Use this URL to cite or link to this record in EThOS: http://ethos.bl.uk/OrderDetails.do?uin=uk.bl.ethos.498467
Title: Kainate receptor function in rodent subcortical visual processing
Author: Pothecary, Carina Ann
Awarding Body: University of London
Current Institution: University College London (University of London)
Date of Award: 2007
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Abstract:
Glutamate is found throughout the central nervous system and has been shown to be an important excitatory neurotransmitter in the visual system. There are two subdivisions of receptor on which this ubiquitous neurotransmitter acts, metabotropic (mGluR) and ionotropic (GluR) glutamate receptors. There are eight sub types of mGluR falling into three groups, and fifteen GluR subunits also divided into three groups. Kainate receptors (KARs) comprise one group of the ionotropic glutamate receptor subdivision. Relay cells of the lateral geniculate nucleus (LGN) are driven and modulated by a variety of NMDA, AMPA and metabotropic receptors. In addition, investigation into the involvement of mGluR, AMPA and NMDA receptor function in the synaptic processing of the superior colliculus (SC) has been well documented. It has been difficult, however, to establish specific KAR function in these brain structures due to lack of pharmacological agents acting solely at kainate receptors. In recent years such agents have become available, thus enabling the present study of GluR5 involvement in visual processing within the SC and LGN. The purpose of this body of work has been to assess the involvement of GluR5-containing Kainate receptors (KARs) in synaptic transmission between retinal ganglion cells (RGCs) and subcortical brain structures involved in the processing of visual information namely the superficial superior colliculus (SSC) and the lateral geniculate nucleus (LGN). The majority of the work focused on the function of KARs in the SSC. To elucidate the involvement of KARs in visual processing, both in vivo and in vitro methods were utilised. In vivo electrophysiology was used for extracellular recording of evoked activity of both SSC and LGN neurons in response to visual stimuli. This was carried out during intravenous injection of GluR5 antagonist. In vivo recording twinned with iontophoretic administration of GluR5-specific pharmacological compounds was also employed to investigate KAR participation in direct synaptic transmission between RGCs and the SSC neurons. The same technique was used to study KAR involvement in the phenomenon of response habituation exhibited by these neurons. To parallel in vivo protocols, in vitro SSC slice experiments were performed to study the effect of GluR5 agonists and antagonists on evoked postsynaptic currents. This enabled the administration of drugs at concentrations specific for GluR5 subunits whilst investigating GluR5 involvement in direct synaptic transmission between RGC input and SSC neurons. In addition, a paired pulse protocol was employed to propose a presynaptic location of GluR5-containing KARs at retinal input into the SSC. Furthermore, the use of GluR5- specific and GABAR-specific compounds during evoked current recording indicated the involvement of GluR5-containing receptors in the direct modulation of excitatory but not inhibitory input into the SSC. In summary, therefore, both in vivo and in vitro electrophysiology techniques were used to indicate a location and function for GluR5 KARs in the subcortical visual system of the rat. GluR5-containing receptors were found to modulate visual processing of both the LGN and SSC. It was unclear whether these receptors were located in the LGN itself due to the use of systemic injection protocols, however, iontophoresis of GluR5-selective drugs demonstrated a role in modulating visual responses within the SSC. The mechanism by which GluR5 receptors modulated responses in the SSC was further elucidated by a series of whole cell patch-clamp experiments which revealed that GluR5-containing receptors reduced synaptic transmission at excitatory inputs directly onto recorded cells and those connections with the intrinsic inhibitory circuitry of the SSC. In addition a paired-pulse protocol was used to determine that the decrease in excitatory transmission was caused by the presynaptic reduction of glutamatergic transmission.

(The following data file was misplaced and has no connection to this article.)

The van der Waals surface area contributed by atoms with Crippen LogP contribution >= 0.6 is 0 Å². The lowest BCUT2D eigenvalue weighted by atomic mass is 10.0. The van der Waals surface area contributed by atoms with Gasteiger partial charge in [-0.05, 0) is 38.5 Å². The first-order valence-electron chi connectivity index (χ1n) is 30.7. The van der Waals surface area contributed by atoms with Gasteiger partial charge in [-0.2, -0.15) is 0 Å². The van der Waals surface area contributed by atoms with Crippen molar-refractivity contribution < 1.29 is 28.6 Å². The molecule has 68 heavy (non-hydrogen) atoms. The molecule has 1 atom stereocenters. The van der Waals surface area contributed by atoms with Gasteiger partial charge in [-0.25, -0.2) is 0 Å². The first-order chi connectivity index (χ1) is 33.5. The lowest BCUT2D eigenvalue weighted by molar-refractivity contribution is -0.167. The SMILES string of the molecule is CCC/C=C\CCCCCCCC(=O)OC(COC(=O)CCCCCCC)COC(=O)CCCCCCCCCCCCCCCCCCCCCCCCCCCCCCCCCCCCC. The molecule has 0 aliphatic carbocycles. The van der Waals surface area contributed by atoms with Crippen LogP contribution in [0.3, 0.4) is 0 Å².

Supervisor: Not available Sponsor: Not available
Qualification Name: Thesis (Ph.D.) Qualification Level: Doctoral
EThOS ID: uk.bl.ethos.498467  DOI: Not available
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